After Veteran Dies, Town Learns He Paid For Their Medicines For 10 Years
Jan 24, 2023 by apost team
A town in Alabama is grateful for a former Air Force veteran and farmer who was secretly footing the bills of his neighbors' prescription medications for more than ten years. They only found out about his generosity after his death.
Hody Childress of Geraldine, Alabama, had an arrangement with the local pharmacy, where he donated $100 a month for those who could not afford to buy their medicines. He specifically asked the pharmacy's owner, Brooke Walker, never to tell anyone about his donations.
But the cat is now out of the bag after Childress passed away on Jan. 1, 2023, and his children were informed of his charitable act. Walker had to tell his family just how much their father's $100-monthly donations have helped hundreds of people in their small town.
Childress was not a rich man and was living off his retirement savings and his Social Security benefits. After the Air Force, he worked as a product manager for Huntsville's Lockheed Martin, an arms and defense company, until his retirement.
The retiree also loved to farm and often gave some of his harvest of apples, okra, squash and sweet potato to the city workers at the post office. He'd spend his time teaching neighbors how to grow their own gardens as well.
In an interview with Washington Post, Tania Nix, Childress' then-58-year-old daughter, described her dad as a humble man who was not a big spender. However, he was always generous with people and would be the first to pay for a movie ticket or a meal.
Childress had his share of hardships after losing his brother and grandfather to a tornado in the '70s. He looked after his wife, Peggy, who had multiple sclerosis, and carried her wherever she wanted to go until she died in 1999.
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Nix surmised that her father might have been motivated to donate $100 a month to the pharmacy as he knew the high cost of medications based on her mother's illness. Days before his death, Nix said her father confided about his secret donations:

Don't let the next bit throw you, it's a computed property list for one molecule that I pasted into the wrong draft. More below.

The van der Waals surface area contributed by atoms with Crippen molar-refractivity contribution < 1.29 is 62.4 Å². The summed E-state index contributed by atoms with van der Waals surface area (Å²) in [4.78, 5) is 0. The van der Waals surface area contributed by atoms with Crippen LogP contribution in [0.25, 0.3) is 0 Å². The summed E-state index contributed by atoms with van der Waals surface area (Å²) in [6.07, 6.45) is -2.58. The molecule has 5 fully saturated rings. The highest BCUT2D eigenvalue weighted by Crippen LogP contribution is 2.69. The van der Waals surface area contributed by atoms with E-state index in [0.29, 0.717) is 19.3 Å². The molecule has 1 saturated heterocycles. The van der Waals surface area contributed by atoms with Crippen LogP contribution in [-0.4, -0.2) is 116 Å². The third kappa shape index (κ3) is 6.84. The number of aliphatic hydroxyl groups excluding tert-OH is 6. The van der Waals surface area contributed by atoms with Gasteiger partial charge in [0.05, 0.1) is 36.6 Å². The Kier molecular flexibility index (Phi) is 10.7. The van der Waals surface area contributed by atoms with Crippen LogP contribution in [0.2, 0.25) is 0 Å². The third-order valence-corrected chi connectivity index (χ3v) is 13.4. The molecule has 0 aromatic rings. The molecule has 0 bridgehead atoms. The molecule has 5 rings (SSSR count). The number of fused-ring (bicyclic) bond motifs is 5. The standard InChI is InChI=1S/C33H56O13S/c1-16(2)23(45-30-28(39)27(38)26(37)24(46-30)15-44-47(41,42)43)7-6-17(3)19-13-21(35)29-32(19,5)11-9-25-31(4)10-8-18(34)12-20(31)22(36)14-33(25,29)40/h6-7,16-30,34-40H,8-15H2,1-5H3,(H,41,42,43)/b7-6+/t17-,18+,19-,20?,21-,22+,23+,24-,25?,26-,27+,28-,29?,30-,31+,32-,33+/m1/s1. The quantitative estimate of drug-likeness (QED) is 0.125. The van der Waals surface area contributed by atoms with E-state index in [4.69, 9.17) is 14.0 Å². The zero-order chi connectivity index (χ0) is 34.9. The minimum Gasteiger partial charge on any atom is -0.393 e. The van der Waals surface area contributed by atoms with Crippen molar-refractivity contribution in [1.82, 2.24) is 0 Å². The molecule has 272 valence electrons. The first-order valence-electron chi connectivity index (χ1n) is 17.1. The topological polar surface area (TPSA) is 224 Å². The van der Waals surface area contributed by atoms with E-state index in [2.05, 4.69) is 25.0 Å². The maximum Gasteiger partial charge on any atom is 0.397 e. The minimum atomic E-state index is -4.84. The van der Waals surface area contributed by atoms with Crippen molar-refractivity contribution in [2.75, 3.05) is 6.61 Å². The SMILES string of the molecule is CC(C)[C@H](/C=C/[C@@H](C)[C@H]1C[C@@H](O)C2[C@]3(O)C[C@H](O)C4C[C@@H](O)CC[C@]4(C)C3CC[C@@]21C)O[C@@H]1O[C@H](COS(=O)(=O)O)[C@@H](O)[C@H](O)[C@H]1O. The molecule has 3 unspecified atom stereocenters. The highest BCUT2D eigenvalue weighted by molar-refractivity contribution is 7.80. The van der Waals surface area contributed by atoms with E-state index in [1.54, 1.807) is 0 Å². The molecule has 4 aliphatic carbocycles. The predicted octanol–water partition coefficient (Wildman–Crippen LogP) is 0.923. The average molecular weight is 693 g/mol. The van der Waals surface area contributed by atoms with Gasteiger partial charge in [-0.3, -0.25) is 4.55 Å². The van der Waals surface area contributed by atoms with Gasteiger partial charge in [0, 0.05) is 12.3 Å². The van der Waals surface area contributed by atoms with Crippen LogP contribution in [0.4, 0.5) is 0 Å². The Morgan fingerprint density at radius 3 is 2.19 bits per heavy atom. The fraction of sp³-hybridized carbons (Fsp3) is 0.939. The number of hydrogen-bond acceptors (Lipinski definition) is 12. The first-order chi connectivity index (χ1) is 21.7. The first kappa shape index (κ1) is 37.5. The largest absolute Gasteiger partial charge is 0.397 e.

"He told me he'd been carrying a $100 bill to the pharmacist in Geraldine on the first of each month, and he didn't want to know who she'd helped with it — he just wanted to bless people with it."
Nix said that people have come up to her to express their gratitude. One mom told her that her father's money paid for her son's $600 EpiPen:
"She said it brought her tremendous relief as a mother, and she couldn't thank my dad enough."
Walker's memory of Childress walking up to her store to ask about families having a hard time buying medicines is still fresh in her mind:
"He said, 'Don't tell a soul where the money came from — if they ask, just tell them it's a blessing from the Lord.'"
In 2022, when he could not longer make the trips because of his chronic obstructive pulmonary disease, Childress had a relative, Ashley Sargent, bring the money, but she also didn't know what it was for.
Walker said the money covered the medicines of at least two people a month, especially those who didn't have insurance. The veteran told her to use her judgment in choosing who should benefit from his donations, and she's honored that he trusted her with his money.
Childress generous act has inspired the Hody Childress Fund, where locals may donate to help cover other people's pharmacy bills. Donors may also send a check directly to the fund at P.O. Box 158 Geraldine, AL 35974.
Do you find it more impressive for someone to do a good deed in secret? What do you think of Hody Childress's kind act? Pass this feel-good story to someone who needs to read it!